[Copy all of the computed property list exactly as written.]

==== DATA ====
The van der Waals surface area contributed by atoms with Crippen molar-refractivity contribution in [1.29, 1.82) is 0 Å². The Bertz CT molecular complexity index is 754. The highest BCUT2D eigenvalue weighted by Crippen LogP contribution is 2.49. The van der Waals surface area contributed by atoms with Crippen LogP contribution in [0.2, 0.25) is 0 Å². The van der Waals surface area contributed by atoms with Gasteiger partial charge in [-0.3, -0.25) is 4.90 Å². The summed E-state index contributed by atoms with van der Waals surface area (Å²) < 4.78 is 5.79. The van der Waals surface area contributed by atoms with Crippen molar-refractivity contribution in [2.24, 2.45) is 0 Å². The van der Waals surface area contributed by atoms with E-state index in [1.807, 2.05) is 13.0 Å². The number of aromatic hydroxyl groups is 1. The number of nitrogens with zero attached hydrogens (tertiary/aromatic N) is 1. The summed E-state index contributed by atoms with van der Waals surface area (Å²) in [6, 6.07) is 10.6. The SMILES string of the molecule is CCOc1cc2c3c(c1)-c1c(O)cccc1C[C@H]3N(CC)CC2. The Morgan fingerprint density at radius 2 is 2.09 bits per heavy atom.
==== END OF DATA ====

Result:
The van der Waals surface area contributed by atoms with Crippen molar-refractivity contribution in [1.29, 1.82) is 0 Å². The Bertz CT molecular complexity index is 754. The highest BCUT2D eigenvalue weighted by Crippen LogP contribution is 2.49. The van der Waals surface area contributed by atoms with Crippen LogP contribution in [0.2, 0.25) is 0 Å². The van der Waals surface area contributed by atoms with Gasteiger partial charge in [-0.3, -0.25) is 4.90 Å². The summed E-state index contributed by atoms with van der Waals surface area (Å²) < 4.78 is 5.79. The van der Waals surface area contributed by atoms with Crippen molar-refractivity contribution in [2.24, 2.45) is 0 Å². The van der Waals surface area contributed by atoms with E-state index in [1.807, 2.05) is 13.0 Å². The number of aromatic hydroxyl groups is 1. The number of nitrogens with zero attached hydrogens (tertiary/aromatic N) is 1. The summed E-state index contributed by atoms with van der Waals surface area (Å²) in [6, 6.07) is 10.6. The SMILES string of the molecule is CCOc1cc2c3c(c1)-c1c(O)cccc1C[C@H]3N(CC)CC2. The Morgan fingerprint density at radius 2 is 2.09 bits per heavy atom.